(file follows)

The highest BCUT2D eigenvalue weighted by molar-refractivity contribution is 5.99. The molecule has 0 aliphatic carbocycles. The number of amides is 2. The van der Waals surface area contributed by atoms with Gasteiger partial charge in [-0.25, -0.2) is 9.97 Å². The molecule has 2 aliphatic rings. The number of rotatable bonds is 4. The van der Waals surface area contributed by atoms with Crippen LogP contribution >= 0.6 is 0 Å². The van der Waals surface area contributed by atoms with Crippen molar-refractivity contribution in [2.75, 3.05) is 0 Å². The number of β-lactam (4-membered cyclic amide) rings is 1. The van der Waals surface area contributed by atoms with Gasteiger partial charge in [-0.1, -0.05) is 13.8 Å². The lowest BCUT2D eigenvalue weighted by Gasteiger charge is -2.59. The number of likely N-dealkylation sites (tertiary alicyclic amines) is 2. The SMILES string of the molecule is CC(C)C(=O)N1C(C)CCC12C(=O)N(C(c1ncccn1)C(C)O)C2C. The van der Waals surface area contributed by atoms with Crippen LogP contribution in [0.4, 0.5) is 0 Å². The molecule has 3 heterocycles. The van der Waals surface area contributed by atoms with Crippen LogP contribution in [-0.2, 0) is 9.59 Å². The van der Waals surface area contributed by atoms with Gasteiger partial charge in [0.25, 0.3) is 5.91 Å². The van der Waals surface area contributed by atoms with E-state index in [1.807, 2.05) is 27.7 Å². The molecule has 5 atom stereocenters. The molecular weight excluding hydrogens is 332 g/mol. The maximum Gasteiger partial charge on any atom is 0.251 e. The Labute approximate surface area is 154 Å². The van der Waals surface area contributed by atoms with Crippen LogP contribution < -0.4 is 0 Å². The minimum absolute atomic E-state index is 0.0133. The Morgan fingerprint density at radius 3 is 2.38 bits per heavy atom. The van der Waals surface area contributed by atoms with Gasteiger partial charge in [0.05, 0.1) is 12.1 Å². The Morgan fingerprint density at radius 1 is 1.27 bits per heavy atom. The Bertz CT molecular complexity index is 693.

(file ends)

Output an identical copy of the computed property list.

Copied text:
The highest BCUT2D eigenvalue weighted by molar-refractivity contribution is 5.99. The molecule has 0 aliphatic carbocycles. The number of amides is 2. The van der Waals surface area contributed by atoms with Gasteiger partial charge in [-0.25, -0.2) is 9.97 Å². The molecule has 2 aliphatic rings. The number of rotatable bonds is 4. The van der Waals surface area contributed by atoms with Crippen LogP contribution >= 0.6 is 0 Å². The van der Waals surface area contributed by atoms with Crippen molar-refractivity contribution in [2.75, 3.05) is 0 Å². The number of β-lactam (4-membered cyclic amide) rings is 1. The van der Waals surface area contributed by atoms with Gasteiger partial charge in [-0.1, -0.05) is 13.8 Å². The lowest BCUT2D eigenvalue weighted by Gasteiger charge is -2.59. The number of likely N-dealkylation sites (tertiary alicyclic amines) is 2. The SMILES string of the molecule is CC(C)C(=O)N1C(C)CCC12C(=O)N(C(c1ncccn1)C(C)O)C2C. The van der Waals surface area contributed by atoms with Crippen LogP contribution in [0.4, 0.5) is 0 Å². The molecule has 3 heterocycles. The van der Waals surface area contributed by atoms with Crippen LogP contribution in [-0.2, 0) is 9.59 Å². The van der Waals surface area contributed by atoms with Gasteiger partial charge in [0.25, 0.3) is 5.91 Å². The van der Waals surface area contributed by atoms with E-state index in [1.807, 2.05) is 27.7 Å². The molecule has 5 atom stereocenters. The molecular weight excluding hydrogens is 332 g/mol. The maximum Gasteiger partial charge on any atom is 0.251 e. The Labute approximate surface area is 154 Å². The van der Waals surface area contributed by atoms with Crippen LogP contribution < -0.4 is 0 Å². The minimum absolute atomic E-state index is 0.0133. The Morgan fingerprint density at radius 3 is 2.38 bits per heavy atom. The van der Waals surface area contributed by atoms with Gasteiger partial charge in [0.05, 0.1) is 12.1 Å². The Morgan fingerprint density at radius 1 is 1.27 bits per heavy atom. The Bertz CT molecular complexity index is 693.